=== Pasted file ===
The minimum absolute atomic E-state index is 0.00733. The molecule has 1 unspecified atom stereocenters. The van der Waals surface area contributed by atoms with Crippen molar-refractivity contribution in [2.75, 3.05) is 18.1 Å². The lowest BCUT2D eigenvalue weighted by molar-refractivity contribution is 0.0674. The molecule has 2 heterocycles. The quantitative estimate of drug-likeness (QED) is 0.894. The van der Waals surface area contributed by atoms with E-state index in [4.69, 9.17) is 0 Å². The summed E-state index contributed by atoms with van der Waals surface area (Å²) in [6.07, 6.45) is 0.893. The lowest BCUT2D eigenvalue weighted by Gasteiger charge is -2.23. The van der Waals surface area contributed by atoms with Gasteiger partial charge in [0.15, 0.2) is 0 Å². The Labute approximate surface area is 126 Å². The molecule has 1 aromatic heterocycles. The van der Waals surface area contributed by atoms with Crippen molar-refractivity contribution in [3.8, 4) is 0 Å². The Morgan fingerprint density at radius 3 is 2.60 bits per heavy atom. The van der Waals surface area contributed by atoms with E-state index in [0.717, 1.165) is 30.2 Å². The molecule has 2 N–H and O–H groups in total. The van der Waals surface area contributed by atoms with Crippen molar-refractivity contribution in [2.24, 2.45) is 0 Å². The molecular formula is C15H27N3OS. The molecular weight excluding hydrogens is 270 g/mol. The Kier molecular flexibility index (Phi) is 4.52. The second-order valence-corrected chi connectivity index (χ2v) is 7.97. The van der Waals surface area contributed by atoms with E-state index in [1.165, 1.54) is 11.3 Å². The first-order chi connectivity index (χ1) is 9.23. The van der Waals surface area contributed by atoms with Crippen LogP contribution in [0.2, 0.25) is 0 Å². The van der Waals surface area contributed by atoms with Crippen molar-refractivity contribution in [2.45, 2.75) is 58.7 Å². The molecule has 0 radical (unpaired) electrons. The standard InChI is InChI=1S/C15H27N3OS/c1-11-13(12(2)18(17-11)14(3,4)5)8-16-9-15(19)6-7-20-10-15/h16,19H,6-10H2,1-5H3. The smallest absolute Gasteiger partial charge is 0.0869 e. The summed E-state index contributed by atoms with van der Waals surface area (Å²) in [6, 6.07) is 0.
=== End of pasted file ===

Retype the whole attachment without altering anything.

The minimum absolute atomic E-state index is 0.00733. The molecule has 1 unspecified atom stereocenters. The van der Waals surface area contributed by atoms with Crippen molar-refractivity contribution in [2.75, 3.05) is 18.1 Å². The lowest BCUT2D eigenvalue weighted by molar-refractivity contribution is 0.0674. The molecule has 2 heterocycles. The quantitative estimate of drug-likeness (QED) is 0.894. The van der Waals surface area contributed by atoms with E-state index in [4.69, 9.17) is 0 Å². The summed E-state index contributed by atoms with van der Waals surface area (Å²) in [6.07, 6.45) is 0.893. The lowest BCUT2D eigenvalue weighted by Gasteiger charge is -2.23. The van der Waals surface area contributed by atoms with Gasteiger partial charge in [0.15, 0.2) is 0 Å². The Labute approximate surface area is 126 Å². The molecule has 1 aromatic heterocycles. The van der Waals surface area contributed by atoms with Crippen molar-refractivity contribution in [3.8, 4) is 0 Å². The Morgan fingerprint density at radius 3 is 2.60 bits per heavy atom. The van der Waals surface area contributed by atoms with E-state index in [0.717, 1.165) is 30.2 Å². The molecule has 2 N–H and O–H groups in total. The van der Waals surface area contributed by atoms with Crippen molar-refractivity contribution in [2.24, 2.45) is 0 Å². The molecular formula is C15H27N3OS. The molecular weight excluding hydrogens is 270 g/mol. The Kier molecular flexibility index (Phi) is 4.52. The second-order valence-corrected chi connectivity index (χ2v) is 7.97. The van der Waals surface area contributed by atoms with E-state index in [1.165, 1.54) is 11.3 Å². The first-order chi connectivity index (χ1) is 9.23. The van der Waals surface area contributed by atoms with Crippen LogP contribution in [0.2, 0.25) is 0 Å². The van der Waals surface area contributed by atoms with Crippen molar-refractivity contribution in [2.45, 2.75) is 58.7 Å². The molecule has 0 radical (unpaired) electrons. The standard InChI is InChI=1S/C15H27N3OS/c1-11-13(12(2)18(17-11)14(3,4)5)8-16-9-15(19)6-7-20-10-15/h16,19H,6-10H2,1-5H3. The smallest absolute Gasteiger partial charge is 0.0869 e. The summed E-state index contributed by atoms with van der Waals surface area (Å²) in [6, 6.07) is 0.